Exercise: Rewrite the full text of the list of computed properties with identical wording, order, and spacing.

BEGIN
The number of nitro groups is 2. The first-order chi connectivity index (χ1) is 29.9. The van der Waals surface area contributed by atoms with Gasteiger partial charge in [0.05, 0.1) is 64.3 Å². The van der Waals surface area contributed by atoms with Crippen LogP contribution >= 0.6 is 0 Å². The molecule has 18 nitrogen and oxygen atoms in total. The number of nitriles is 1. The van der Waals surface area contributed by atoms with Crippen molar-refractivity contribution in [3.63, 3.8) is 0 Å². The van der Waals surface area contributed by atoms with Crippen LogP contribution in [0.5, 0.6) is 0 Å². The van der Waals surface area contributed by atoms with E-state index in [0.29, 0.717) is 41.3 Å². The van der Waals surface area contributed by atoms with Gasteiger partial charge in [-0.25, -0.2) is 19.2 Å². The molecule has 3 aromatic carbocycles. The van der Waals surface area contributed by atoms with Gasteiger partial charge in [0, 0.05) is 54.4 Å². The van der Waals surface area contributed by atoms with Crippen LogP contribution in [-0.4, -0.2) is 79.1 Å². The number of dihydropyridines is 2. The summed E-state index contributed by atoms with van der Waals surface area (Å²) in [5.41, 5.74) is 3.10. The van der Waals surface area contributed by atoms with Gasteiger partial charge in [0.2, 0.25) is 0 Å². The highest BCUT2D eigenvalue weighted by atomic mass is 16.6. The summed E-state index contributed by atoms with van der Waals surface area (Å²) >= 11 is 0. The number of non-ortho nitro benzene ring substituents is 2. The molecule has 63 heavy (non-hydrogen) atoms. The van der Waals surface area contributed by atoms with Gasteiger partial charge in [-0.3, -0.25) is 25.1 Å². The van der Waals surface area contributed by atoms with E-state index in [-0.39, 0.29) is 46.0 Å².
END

The number of nitro groups is 2. The first-order chi connectivity index (χ1) is 29.9. The van der Waals surface area contributed by atoms with Gasteiger partial charge in [0.05, 0.1) is 64.3 Å². The van der Waals surface area contributed by atoms with Crippen LogP contribution >= 0.6 is 0 Å². The molecule has 18 nitrogen and oxygen atoms in total. The number of nitriles is 1. The van der Waals surface area contributed by atoms with Crippen molar-refractivity contribution in [3.63, 3.8) is 0 Å². The van der Waals surface area contributed by atoms with Crippen LogP contribution in [0.5, 0.6) is 0 Å². The van der Waals surface area contributed by atoms with E-state index in [0.29, 0.717) is 41.3 Å². The van der Waals surface area contributed by atoms with Gasteiger partial charge in [-0.25, -0.2) is 19.2 Å². The molecule has 3 aromatic carbocycles. The van der Waals surface area contributed by atoms with Gasteiger partial charge in [0, 0.05) is 54.4 Å². The van der Waals surface area contributed by atoms with Crippen LogP contribution in [-0.4, -0.2) is 79.1 Å². The number of dihydropyridines is 2. The summed E-state index contributed by atoms with van der Waals surface area (Å²) in [5.41, 5.74) is 3.10. The van der Waals surface area contributed by atoms with Gasteiger partial charge in [0.2, 0.25) is 0 Å². The highest BCUT2D eigenvalue weighted by atomic mass is 16.6. The summed E-state index contributed by atoms with van der Waals surface area (Å²) >= 11 is 0. The number of non-ortho nitro benzene ring substituents is 2. The molecule has 63 heavy (non-hydrogen) atoms. The van der Waals surface area contributed by atoms with Gasteiger partial charge in [-0.3, -0.25) is 25.1 Å². The van der Waals surface area contributed by atoms with E-state index in [-0.39, 0.29) is 46.0 Å².